If you get a minute, come back and let us know if it worked.

  7. Sari says:

    Thank you.

    So far, the formula has worked.

    Once again,
    thank you Teresa.


  8. Heloise says:

    Hi Teresa –
    I’ve done everything right by your instructions as far as both I and my techy husband can tell. Looks fine going out on gmail. And looks fine coming in EXCEPT the column is as narrow as a mass-market paperback. It appears paragraph breaks were inserted without my assistance. I cannot figure out what’s going wrong. Any ideas? I appreciate all thoughts…including “the agents won’t care if it’s a mile long because the galley’s slim.”
    Thanks for your time,

    • Hi Heloise,

      I’m not sure what would cause that. I had Windows XP and Office 2003 when I wrote those instructions, and I haven’t tried them since acquiring Windows 7 and Office 2010. It’s also possible that Google has changed something in its formatting. I’m not sure I would change anything in the Word portion of the instructions. I would test it with a process of elimination and start with putting your Google settings back to the default first.

      The other thing I would say to try is in Word, look at your formatting (click the little symbol that looks like a paragraph break) and make sure you don’t have any misplaced paragraph breaks.

      I’m so ungeeky, that’s why I screamed like a fan-girl when I finally got it to work. I never had that particular affect when I tried sending it queries through email; although, I know exactly what you’re talking about because I’ve seen it before in other emails that have been sent to me.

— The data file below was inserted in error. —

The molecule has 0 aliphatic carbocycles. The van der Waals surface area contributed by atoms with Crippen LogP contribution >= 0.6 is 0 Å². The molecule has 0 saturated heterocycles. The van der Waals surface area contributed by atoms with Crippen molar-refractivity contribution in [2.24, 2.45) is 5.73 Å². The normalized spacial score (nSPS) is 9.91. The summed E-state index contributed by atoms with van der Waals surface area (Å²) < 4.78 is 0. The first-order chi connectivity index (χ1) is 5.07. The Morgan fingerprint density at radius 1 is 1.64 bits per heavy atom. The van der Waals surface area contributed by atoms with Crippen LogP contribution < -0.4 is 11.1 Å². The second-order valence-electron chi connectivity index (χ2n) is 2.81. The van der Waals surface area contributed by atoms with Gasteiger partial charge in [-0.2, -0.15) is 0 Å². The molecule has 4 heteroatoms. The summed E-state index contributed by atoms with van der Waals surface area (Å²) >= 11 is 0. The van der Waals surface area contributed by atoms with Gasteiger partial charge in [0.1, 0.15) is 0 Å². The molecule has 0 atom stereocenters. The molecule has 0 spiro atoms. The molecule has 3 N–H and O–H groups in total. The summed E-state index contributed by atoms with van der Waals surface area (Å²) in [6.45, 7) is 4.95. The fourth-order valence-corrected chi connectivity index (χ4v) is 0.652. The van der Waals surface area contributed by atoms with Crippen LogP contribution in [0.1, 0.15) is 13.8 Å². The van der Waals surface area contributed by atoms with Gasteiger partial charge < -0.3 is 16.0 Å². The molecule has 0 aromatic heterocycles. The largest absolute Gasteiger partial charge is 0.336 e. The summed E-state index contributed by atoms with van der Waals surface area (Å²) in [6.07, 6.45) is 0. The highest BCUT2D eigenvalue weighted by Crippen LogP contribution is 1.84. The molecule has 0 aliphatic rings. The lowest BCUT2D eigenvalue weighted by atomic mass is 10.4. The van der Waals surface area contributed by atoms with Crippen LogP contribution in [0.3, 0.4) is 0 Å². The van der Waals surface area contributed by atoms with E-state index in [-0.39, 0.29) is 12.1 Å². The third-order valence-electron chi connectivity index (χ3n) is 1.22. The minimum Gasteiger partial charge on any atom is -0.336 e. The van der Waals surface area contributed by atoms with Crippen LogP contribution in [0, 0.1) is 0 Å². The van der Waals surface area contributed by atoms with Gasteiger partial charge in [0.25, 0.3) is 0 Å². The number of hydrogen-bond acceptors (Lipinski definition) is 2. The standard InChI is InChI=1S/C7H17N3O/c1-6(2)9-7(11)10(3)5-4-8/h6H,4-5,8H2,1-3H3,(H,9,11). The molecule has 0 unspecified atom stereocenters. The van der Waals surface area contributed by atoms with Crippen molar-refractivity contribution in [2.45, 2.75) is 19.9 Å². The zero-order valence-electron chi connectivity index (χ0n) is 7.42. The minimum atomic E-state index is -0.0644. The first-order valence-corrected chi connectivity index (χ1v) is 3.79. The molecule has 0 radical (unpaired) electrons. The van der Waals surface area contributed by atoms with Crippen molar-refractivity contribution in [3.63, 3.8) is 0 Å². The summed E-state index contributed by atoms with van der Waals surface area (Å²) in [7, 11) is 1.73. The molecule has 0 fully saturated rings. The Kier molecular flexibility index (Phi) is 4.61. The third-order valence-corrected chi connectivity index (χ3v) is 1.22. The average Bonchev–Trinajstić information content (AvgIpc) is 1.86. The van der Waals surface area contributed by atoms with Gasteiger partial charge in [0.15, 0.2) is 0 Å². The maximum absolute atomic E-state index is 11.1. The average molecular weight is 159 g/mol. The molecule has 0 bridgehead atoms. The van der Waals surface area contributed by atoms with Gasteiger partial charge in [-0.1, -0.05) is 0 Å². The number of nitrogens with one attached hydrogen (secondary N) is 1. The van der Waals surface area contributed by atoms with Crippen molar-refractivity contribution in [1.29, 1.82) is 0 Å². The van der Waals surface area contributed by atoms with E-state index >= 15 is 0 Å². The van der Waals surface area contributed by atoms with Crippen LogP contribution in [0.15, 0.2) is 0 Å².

(I’m not being very helpful, I’m afraid.)

      I would look at Help in Word and their forums to see if there is anyone else having the same issue.

      Sorry to be so bloody useless on this,

      • heloise says:

        Hi Teresa –
        I believe my wonderfully geeky problem-solving husband found the issue in answer to the prayer I said last night after trying every permutation I could think of.

        Gmail did indeed change their settings. In plain-text mode, Gmail wraps the lines before 78 characters, in compliance with their email standards. They do not support format=flowed, so if you want your messages to flow to the size of the recipients mail window, use rich-text. Only thing this changes in your instructions is #6 in gmail instructions…..leave in rich-text format instead of plain-text format.

        Got this from past chats (glad when it’s not just me). Have tested it on one email, waiting for reports on tests from two other accounts.

        So happy I got it straightened out. I know those agents are waiting for me! ;-))